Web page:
Saturday, May 28, 2011

Stricter Web Regulation

G-8 Leaders Urge Adoption of Controls for Internet

By issuing a provocative call for stronger Internet regulation, leaders of the Group of 8 industrialized countries will urge the adoption of measures to protect children from online predators, to strengthen privacy rights and to crack down on digital copyright piracy. At the same time, the document is expected to include a pledge to maintain openness and to support entrepreneurial, rather than government-led, development of the Internet. The cause is championed by President Nicolas Sarkozy, who hosts the G-8 meeting this week in Deauville, France — but fiercely opposed by some Internet companies and free-speech groups. Sarkozy addressed a special gathering of the global digerati that included top executives of some of the world's largest Internet companies, including Google, Facebook, Amazon and eBay, on the eve of the G-8 meeting on Tuesday, where he called the rise of the Internet a "revolution" and compared its impact to that of two previous transforming episodes in global history: the age of exploration and the industrial revolution, the NY Times reports.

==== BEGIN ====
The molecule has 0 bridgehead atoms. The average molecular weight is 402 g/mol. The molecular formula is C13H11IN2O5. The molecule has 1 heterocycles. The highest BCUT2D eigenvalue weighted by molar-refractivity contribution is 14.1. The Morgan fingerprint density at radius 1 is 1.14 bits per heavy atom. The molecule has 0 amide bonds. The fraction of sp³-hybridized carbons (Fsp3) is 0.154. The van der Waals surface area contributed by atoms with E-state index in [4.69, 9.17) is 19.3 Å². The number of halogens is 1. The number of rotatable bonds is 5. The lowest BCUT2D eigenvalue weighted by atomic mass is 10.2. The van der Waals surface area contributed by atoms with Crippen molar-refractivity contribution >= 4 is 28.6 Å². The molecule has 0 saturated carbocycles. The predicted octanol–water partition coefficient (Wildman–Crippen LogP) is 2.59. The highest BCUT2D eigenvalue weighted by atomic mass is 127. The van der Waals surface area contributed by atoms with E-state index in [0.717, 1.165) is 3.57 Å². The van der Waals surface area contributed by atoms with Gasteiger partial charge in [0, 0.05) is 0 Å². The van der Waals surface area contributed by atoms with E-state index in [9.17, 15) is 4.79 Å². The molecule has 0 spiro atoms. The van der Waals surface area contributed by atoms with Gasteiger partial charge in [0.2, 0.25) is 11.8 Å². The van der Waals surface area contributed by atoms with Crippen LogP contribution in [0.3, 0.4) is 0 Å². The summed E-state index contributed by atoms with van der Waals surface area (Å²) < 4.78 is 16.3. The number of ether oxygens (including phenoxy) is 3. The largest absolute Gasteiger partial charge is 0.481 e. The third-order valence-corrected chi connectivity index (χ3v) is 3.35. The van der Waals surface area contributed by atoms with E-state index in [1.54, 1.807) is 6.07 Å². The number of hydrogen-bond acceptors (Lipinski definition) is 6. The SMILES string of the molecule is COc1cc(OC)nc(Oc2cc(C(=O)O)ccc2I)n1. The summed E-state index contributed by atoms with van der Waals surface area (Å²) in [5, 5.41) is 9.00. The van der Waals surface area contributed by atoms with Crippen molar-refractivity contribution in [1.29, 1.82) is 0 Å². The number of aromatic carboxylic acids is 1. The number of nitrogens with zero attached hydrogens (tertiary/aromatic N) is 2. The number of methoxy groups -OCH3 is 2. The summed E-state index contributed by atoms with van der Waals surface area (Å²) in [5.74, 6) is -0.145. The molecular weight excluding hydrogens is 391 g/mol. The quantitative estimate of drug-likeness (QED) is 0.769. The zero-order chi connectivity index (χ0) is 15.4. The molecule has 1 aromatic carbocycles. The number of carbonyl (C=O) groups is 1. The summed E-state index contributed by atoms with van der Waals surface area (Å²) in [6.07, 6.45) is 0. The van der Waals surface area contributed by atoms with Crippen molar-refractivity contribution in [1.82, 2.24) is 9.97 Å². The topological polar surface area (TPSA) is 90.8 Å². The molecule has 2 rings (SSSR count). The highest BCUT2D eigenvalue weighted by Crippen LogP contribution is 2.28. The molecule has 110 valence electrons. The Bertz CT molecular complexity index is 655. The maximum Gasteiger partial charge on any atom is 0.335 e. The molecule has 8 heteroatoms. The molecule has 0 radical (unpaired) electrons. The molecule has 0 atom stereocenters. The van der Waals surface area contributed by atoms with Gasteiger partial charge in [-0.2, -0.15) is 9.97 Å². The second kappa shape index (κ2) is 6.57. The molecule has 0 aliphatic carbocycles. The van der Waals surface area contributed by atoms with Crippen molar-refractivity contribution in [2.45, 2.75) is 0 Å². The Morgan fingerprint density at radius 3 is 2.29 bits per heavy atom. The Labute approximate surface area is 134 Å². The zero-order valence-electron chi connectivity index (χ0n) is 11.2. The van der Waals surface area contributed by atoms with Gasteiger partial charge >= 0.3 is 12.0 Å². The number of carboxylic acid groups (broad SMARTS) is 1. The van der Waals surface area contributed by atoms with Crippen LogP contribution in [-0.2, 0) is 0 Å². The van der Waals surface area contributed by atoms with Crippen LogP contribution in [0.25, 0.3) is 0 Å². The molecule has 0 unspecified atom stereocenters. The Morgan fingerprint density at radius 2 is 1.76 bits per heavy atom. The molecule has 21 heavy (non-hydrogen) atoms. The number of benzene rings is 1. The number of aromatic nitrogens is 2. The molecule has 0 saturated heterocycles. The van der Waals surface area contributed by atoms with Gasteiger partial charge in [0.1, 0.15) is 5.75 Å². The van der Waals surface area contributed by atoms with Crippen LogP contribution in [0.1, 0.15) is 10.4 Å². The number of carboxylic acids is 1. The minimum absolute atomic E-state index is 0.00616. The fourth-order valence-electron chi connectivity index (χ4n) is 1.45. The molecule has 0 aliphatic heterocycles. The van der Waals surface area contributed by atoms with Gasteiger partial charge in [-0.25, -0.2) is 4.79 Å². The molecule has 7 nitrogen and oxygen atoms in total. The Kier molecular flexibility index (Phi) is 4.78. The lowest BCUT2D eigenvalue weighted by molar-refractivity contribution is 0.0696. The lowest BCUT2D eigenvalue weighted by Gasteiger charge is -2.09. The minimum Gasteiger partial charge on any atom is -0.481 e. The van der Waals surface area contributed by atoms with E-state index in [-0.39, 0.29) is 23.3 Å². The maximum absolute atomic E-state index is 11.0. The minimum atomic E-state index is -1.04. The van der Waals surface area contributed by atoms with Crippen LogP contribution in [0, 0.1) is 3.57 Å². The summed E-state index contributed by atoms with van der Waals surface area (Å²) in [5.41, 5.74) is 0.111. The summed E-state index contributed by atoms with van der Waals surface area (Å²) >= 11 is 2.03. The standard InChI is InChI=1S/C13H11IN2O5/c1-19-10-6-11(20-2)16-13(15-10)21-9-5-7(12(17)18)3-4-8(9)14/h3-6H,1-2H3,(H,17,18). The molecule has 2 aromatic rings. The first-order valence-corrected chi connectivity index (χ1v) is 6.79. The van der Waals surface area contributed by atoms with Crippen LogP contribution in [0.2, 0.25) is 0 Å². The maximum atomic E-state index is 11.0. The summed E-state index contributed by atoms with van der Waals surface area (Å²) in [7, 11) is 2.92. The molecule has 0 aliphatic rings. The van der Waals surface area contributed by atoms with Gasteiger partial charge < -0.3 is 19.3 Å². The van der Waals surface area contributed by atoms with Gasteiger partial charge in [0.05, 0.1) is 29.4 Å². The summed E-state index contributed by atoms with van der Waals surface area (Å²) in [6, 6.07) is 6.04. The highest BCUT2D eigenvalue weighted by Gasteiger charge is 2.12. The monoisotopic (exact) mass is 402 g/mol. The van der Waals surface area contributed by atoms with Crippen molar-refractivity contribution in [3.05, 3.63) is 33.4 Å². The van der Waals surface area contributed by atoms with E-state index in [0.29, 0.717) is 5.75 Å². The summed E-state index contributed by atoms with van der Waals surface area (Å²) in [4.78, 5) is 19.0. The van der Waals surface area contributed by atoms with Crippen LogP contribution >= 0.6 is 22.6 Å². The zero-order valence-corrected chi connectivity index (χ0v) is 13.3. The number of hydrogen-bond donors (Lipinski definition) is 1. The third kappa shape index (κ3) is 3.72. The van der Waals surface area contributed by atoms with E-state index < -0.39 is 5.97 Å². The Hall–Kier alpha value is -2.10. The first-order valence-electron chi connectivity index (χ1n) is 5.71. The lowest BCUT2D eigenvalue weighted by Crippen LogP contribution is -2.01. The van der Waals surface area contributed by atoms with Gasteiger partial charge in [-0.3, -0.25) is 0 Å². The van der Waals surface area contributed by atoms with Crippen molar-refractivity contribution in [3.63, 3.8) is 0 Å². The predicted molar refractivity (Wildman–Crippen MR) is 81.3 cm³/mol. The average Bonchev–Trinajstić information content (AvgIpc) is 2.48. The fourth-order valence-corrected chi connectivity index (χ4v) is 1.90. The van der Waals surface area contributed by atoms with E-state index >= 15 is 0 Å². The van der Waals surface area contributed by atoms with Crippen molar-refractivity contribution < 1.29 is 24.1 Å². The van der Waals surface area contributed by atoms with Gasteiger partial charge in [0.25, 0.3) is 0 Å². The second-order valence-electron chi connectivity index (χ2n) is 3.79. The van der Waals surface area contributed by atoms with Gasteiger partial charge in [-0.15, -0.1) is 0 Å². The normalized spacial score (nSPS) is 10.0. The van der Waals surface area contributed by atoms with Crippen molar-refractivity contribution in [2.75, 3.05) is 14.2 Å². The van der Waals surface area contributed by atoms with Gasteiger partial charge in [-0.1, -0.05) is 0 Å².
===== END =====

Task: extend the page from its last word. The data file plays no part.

Obama's latest PR pickle

President's Comments on Israeli Peace Generate a New PR Conundrum for White House

It will be interesting to see how President Obama wriggles out of the PR trap he's now caught in because of perceived insulting comments he made about Israel's security, drumming up antiquated border-defining terminology that clearly upset Israeli Prime Minister Benjamin Netanyahu — on the eve of Netanyahu's visit to the U.S., no less, where the prime minister criticized the comments in a rousing speech to Congress that had both sides of the floor on their feet with praise. And now, the president's Jewish fund-raising network is trying to calm uneasy donors who fear that his blueprint for Middle East peace would jeopardize Israel's security, and who say his outline for a peace deal has created unexpected obstacles that make it more difficult to meet short-term fund-raising targets. "If the fund-raiser had been last Friday, we would have been in trouble," said Alan Kessler, who has been active in national Democratic fund-raising for years, the LA Times reports. Describing the reaction of prospective donors, Kessler said: "There are those who have already served notice that they're just not going to participate. Then there are those who are saying, 'We want to see how this plays out over the next week or so,'" he added, according to the Times report.